Forty years ago, the New Jersey State Supreme Court upheld a ruling that allowed girls to play Little League Baseball. A discrimination lawsuit had been brought by the National Organization for Women on behalf of Maria Pepe, a 12-year-old from Hoboken, N.J., who had been banished by her league when opposing teams protested.
And 30 years have passed since the reserve outfielder Victoria Roche, an expat Little Leaguer on a team from Belgium, became the first girl to dig her cleats into the dirt at Williamsport.
Seventeen girls have followed Roche to the Little League World Series, with the latest two set to take part in this year’s competition. One of them is Mo’Ne Davis of Philadelphia, a showstopping pitcher whose flowing braids obscure her jersey name and number and whose three-hit shutout Sunday in her team’s regional final created a loud buzz. The other is Emma March of Vancouver, a first baseman-pitcher who often exhibits bright nail polish in games and whose twin brother, Evan, is her teammate.
The presence of Davis and March marks the third time in the last decade that two girls will be playing at Williamsport in the same year. What began as a phenomenon — it took five years after Roche’s debut for another girl to make it to Williamsport — has become more of a regular occurrence.
All of this is no mystery to Dr. David Popoli, a primary care sports medicine physician with Children’s Healthcare of Atlanta. The pool of female athletes has deepened, he said, and with expert instruction honing the biomechanics of all youngsters, “you can be a standout player not just because of your physical prowess.”
As well, he said, boys generally do not start to separate themselves muscularly from girls until around age 15, when higher testosterone levels generate more bulk.
As for Little League’s elite sorority, it is an eclectic group, including a lot of other girls besides Roche who played baseball overseas and some who were accidental stars, landing in the World Series without being laser-focused on the sport.
Krissy Wendell, for instance, was a hockey prodigy in Minnesota who picked up a bat and catcher’s mitt largely to tag along with her brother. And because her parents locked up the skates during summers.
Competing with and against boys was hardly intimidating, Wendell having done so on the ice when she was 5 years old. “It was fairly normal to me,” she said Tuesday in an interview.
At Williamsport, where in 1994 Wendell became the fifth female participant and the second based in the United States, normalcy ended as she became a magnet for the news media. “Enough is enough,” she remembers telling her father, a team coach. The interviews were stealing her away from the video arcade and swimming pool that teammates were enjoying.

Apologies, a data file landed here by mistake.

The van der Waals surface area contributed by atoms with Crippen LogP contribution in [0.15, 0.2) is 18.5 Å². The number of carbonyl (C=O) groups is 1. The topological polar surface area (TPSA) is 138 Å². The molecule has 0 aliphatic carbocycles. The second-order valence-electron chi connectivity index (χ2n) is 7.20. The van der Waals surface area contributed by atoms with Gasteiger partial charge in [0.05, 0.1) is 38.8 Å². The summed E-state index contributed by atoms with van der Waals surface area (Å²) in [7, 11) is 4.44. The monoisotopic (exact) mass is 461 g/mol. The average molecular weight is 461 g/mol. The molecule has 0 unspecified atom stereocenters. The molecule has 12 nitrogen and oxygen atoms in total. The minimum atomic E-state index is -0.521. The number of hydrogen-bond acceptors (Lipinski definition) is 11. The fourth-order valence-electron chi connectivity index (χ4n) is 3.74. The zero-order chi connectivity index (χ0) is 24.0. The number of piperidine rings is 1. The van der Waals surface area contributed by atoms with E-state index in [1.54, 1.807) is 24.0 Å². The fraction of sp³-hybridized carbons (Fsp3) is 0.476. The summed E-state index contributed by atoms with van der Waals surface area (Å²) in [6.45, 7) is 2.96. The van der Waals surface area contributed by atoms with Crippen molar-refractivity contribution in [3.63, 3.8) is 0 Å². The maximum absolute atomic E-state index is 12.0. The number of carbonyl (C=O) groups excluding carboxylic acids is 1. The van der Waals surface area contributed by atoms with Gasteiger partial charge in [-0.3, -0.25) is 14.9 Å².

Memories of her stay at Williamsport are otherwise positive, and she flew home before the rest of the team only because hockey beckoned. A stellar career on skates culminated with her captaincy of the United States team at the 2006 Winter Olympics. Now, as Krissy Wendell-Pohl, she coaches high school girls hockey with her husband, Jim, a former pro.
Bryn Stonehouse played softball exclusively as a child in Texas until her family moved to Saudi Arabia, which did not offer the sport. To stay active, she took up baseball with boys and, after being cut the first season there, was able to join the all-blond Saudi team — a superstitious ritual accomplished with hair dye — that headed to the Series in 2009, 15 years after Wendell.
Stonehouse said Tuesday she looks back at that experience as “one in a million,” made extra-special by the presence of a second girl, Katie Reyes from Vancouver. She said that she encountered no harassment or teasing over the fact she was a girl but that all the attention unduly affected her play, though her final at-bat produced a bunt single for a run batted in.
“I am really proud and extremely blessed to be a part of this select group,” said Stonehouse, who has circled back to Texas to begin studying social work in college but will limit her softball playing to intramurals.
Dotting this female honor roll is another player from the Saudi league, along with players — some of them American-born — from Japan, Germany, Russia, Guam and the Czech Republic. Until Davis this week, the shortest commute to Williamsport came via western Kentucky. Meghan Sims made that trip in 2004 and on Tuesday looked back, too.
She said she avoided softball as a child, sensing it lacked the knee-skinned aggression that baseball provided. She would swing a bat at anything thrown by her father — baseballs, marshmallows, sunflower seeds — and eventually hit her way onto a team that went to the World Series.
Sims also pitched, serving up a mammoth home run at Williamsport that, to this day, her former coach teases her about, joking that the ball is still rolling.
“It was such an awesome experience,” Sims said. Pleasant reminders still greet her daily when she wakes up — a mounted bat from the event, Little League posters on bedroom walls.
She said that switching to softball a year after the Series was painful for her, that she had fantasized about someday playing in the major leagues. “I hated the thought of playing it,” she said about taking up softball.
But she did, playing at Murray State until quitting to concentrate on her nursing studies. To this day, Sims said, she relishes the classroom routine of students being asked to cite an interesting tidbit about themselves. “I played baseball — with the boys — on ESPN,” Sims happily announces.
Any hostility she sensed at Williamsport emanated, if mildly, from her own dugout. A first baseman, she said she detected hints of jealousy from some backups bothered that a girl was in the lineup and not them.
Part of her sympathizes. “It’s a boys’ sport, clearly,” she said.
But not entirely, as shown this weekend by waist-long hair on one player and colorfully painted nails on another.